This was a little more longwinded than I was going for, but those are what I believe to be the two most harmful impediments to a functional political system that we currently face. I fully admit I have broken these rules myself on a variety of occasions, but I have recently been trying my best to follow them.

Supreme decision

The New York Times reports that the US Supreme Court has agreed to hear a set of legal challenges to states’ bans on performing or recognizing gay marriage. The decision reversed a trend of the court from earlier this term of letting these cases stand at the lower level. The difference this time was that the Court of Appeals in this specific case, the Sixth Circuit (MI, OH, KY, TN) recently upheld the constitutionality of the bans, thus creating a split at the appellate level.  The case will examine two basic questions. First, may a state ban gay marriage? Second, may a state refuse to recognize valid gay marriages performed in other states?

Most commentators expect the court to strike down the laws, thus bringing gay marriage nationwide (thus Texas). Two years ago, in the case Hollingsworth v. Perry, the court specifically punted on the issue and found the intervenor-plaintiffs lacking standing. And while Windsor v. United States, which struck down a portion of the Defense of Marriage Act, largely relied upon federalism, it has been used as the primary vehicle for lower courts to strike down bans on constitutional grounds.

Last year, a District Court Judge in San Antonio struck down Texas’ ban on gay marriage, and a bipartisan panel of the 5th Circuit recently heard that challenge –and appeared willing to uphold that decision. Texas Monthly has a truly great article on that. Accordingly, even though gay marriage may very likely come nationwide by the end of June, it could come to Texas even before then.

Prognosticating on Supreme Court decisions is truly a fool’s errand. But just to be silly, I tend to think that the case will be 6-3, with Chief Justice John Roberts and Justice Anthony Kennedy joining the four liberals. Kennedy’s reasoning in Windsor would just be contradicted at a very basic level if he upheld bans. And Roberts, obsessed as he is with the court’s reputation, simply could not be in the dissent.

Every Governor in the Sixth Circuit is praying tonight that their state’s case is not selected, thus enshrining their name for posterity as the Ferguson, the Board of Education of Topeka, the Heart of Atlanta Motel for this generation.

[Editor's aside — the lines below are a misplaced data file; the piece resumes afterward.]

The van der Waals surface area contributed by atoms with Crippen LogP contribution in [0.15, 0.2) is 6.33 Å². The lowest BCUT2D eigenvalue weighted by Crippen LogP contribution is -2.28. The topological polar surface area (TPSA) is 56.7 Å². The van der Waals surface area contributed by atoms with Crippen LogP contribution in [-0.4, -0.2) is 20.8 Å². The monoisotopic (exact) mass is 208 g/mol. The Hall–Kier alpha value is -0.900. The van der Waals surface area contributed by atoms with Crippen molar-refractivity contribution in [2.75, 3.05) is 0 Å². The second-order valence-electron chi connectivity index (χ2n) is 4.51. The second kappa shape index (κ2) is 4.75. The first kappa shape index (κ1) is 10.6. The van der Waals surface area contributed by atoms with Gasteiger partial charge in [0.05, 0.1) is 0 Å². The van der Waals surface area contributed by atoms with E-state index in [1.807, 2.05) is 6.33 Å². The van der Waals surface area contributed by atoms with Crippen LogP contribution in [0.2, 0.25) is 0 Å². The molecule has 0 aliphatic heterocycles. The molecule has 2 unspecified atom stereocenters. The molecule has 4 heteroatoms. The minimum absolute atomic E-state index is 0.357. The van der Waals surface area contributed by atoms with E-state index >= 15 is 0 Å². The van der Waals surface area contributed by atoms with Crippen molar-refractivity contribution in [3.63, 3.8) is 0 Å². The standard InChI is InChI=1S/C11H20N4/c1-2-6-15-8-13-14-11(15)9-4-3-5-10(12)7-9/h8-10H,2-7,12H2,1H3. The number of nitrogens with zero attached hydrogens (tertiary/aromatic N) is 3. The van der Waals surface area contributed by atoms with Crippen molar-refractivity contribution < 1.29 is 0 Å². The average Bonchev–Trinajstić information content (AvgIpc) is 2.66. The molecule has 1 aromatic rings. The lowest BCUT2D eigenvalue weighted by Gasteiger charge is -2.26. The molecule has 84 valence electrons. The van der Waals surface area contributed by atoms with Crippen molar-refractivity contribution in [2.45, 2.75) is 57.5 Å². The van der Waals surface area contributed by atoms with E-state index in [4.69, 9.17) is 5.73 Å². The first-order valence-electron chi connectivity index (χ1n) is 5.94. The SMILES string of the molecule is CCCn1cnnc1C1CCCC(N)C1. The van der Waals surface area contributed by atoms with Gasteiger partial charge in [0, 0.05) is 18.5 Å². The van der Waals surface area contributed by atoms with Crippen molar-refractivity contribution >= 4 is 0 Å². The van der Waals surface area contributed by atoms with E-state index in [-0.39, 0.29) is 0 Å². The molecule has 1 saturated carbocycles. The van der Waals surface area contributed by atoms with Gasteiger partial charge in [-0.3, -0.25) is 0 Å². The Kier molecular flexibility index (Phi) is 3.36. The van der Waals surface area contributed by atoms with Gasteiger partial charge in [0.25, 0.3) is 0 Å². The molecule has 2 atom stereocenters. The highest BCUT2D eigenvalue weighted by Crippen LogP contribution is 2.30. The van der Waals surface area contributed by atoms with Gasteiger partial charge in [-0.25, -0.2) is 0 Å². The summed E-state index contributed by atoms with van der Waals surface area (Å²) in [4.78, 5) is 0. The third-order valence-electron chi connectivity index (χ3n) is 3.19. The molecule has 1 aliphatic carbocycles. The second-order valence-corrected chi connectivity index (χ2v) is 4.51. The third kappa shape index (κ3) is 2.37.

This case, be it Obergefell v. Hodges, Tanco v. Haslam, DeBoer v. Snyder or Bourke v. Beshear, will go down in history as one of the preeminent civil rights cases of our time. I say bring it on!

The Panetti execution

On Wednesday, Texas plans on executing a man named Scott Panetti. The underlying details of the capital murder in question have been delineated sufficiently previously, namely in an editorial I recently participated in for The Daily Texan, in which the editorial board not only argued for clemency in his case but for the abolition of the death penalty in general (something Texpatriate did last August). The basics are that Panetti, who murdered two people in the early 1990s, is severely mentally ill, to the extent that no reasonable medical professional could certify him as competent for execution under the standard set by the Supreme Court in the 2007 case of Panetti v. Quarterman.

And yet, perhaps unsurprisingly, Texas is soldiering on with the execution nonetheless. His attorneys, after reading about the tentative December 3rd execution date in the newspaper, quickly appealed up the ladder of the Texas appellate system. On Wednesday, the Court of Criminal Appeals (the highest criminal court in the state) ruled 5-4 against granting a stay of execution. The per curiam decision, however, did included the concurrence of the court’s lone ostensible Democrat, Judge Larry Meyers. As I noted in May, I’m not really a fan of Meyers, and there are plenty of Republicans on the court I like far more than him. They include Judge Elsa Alcaca, who wrote a blistering dissent, as well as Judge Tom Price, who wrote an individual opinion calling for the abolition of the death penalty.

Price, first elected in 1996, chose not to run for a fourth six-year term this year and will leave office in January. In his bombastic six page dissent, which you can find at this link, he explained in careful detail both his steadfast opposition to Panetti’s execution as well as to capital punishment altogether. One by one, Price dismantled the arguments for the death penalty, before chronicling his own personal journey. It is all eerily reminiscent of Justice Harry Blackmun’s big change of heart in the 1990s. Like Blackmun, Price will no longer “tinker with the machinery of death.” It’s a shame he won’t be on the court much longer, although it makes senses; no death penalty opponent could survive a statewide Republican primary.

Today, as the Texas Tribune reports, the Board of Pardons and Paroles voted unanimously to deny Panetti any type of commutation, clemency or reprieve. The only other state recourse would be one 30 day delay by Governor Rick Perry, which appears rather unlikely. Accordingly, Panetti’s lawyers have appealed the case to the US Supreme Court. Who knows what the Supreme Court will do, but the odds are placed squarely against Panetti in this instance.